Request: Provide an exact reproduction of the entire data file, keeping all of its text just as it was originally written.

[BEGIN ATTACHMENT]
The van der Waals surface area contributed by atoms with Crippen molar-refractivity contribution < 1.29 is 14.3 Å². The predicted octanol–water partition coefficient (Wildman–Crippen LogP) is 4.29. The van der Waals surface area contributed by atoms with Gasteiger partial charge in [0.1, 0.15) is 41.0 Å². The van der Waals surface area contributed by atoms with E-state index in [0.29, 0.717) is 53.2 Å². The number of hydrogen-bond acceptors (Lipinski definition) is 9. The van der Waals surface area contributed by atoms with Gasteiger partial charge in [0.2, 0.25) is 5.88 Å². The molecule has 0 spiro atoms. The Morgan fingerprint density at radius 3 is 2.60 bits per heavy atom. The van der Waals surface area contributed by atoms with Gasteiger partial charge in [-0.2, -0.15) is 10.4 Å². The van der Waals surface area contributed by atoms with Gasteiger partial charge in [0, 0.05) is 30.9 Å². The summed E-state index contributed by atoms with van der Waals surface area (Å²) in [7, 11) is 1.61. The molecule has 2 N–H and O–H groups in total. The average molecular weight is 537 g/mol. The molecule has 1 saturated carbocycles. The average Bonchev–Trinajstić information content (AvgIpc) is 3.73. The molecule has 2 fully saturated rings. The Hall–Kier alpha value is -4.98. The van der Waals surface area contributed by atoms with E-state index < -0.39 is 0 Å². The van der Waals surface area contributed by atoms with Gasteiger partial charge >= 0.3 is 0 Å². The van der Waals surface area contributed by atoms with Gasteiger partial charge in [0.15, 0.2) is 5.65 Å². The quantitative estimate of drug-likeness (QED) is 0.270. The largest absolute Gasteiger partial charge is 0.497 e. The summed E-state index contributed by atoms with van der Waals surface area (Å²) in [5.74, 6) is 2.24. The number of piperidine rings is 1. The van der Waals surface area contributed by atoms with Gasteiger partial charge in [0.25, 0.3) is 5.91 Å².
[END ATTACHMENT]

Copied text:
The van der Waals surface area contributed by atoms with Crippen molar-refractivity contribution < 1.29 is 14.3 Å². The predicted octanol–water partition coefficient (Wildman–Crippen LogP) is 4.29. The van der Waals surface area contributed by atoms with Gasteiger partial charge in [0.1, 0.15) is 41.0 Å². The van der Waals surface area contributed by atoms with E-state index in [0.29, 0.717) is 53.2 Å². The number of hydrogen-bond acceptors (Lipinski definition) is 9. The van der Waals surface area contributed by atoms with Gasteiger partial charge in [0.2, 0.25) is 5.88 Å². The molecule has 0 spiro atoms. The Morgan fingerprint density at radius 3 is 2.60 bits per heavy atom. The van der Waals surface area contributed by atoms with Gasteiger partial charge in [-0.2, -0.15) is 10.4 Å². The van der Waals surface area contributed by atoms with Gasteiger partial charge in [0, 0.05) is 30.9 Å². The summed E-state index contributed by atoms with van der Waals surface area (Å²) in [7, 11) is 1.61. The molecule has 2 N–H and O–H groups in total. The average molecular weight is 537 g/mol. The molecule has 1 saturated carbocycles. The average Bonchev–Trinajstić information content (AvgIpc) is 3.73. The molecule has 2 fully saturated rings. The Hall–Kier alpha value is -4.98. The van der Waals surface area contributed by atoms with E-state index < -0.39 is 0 Å². The van der Waals surface area contributed by atoms with Gasteiger partial charge >= 0.3 is 0 Å². The van der Waals surface area contributed by atoms with Gasteiger partial charge in [0.15, 0.2) is 5.65 Å². The quantitative estimate of drug-likeness (QED) is 0.270. The largest absolute Gasteiger partial charge is 0.497 e. The summed E-state index contributed by atoms with van der Waals surface area (Å²) in [5.74, 6) is 2.24. The number of piperidine rings is 1. The van der Waals surface area contributed by atoms with Gasteiger partial charge in [0.25, 0.3) is 5.91 Å².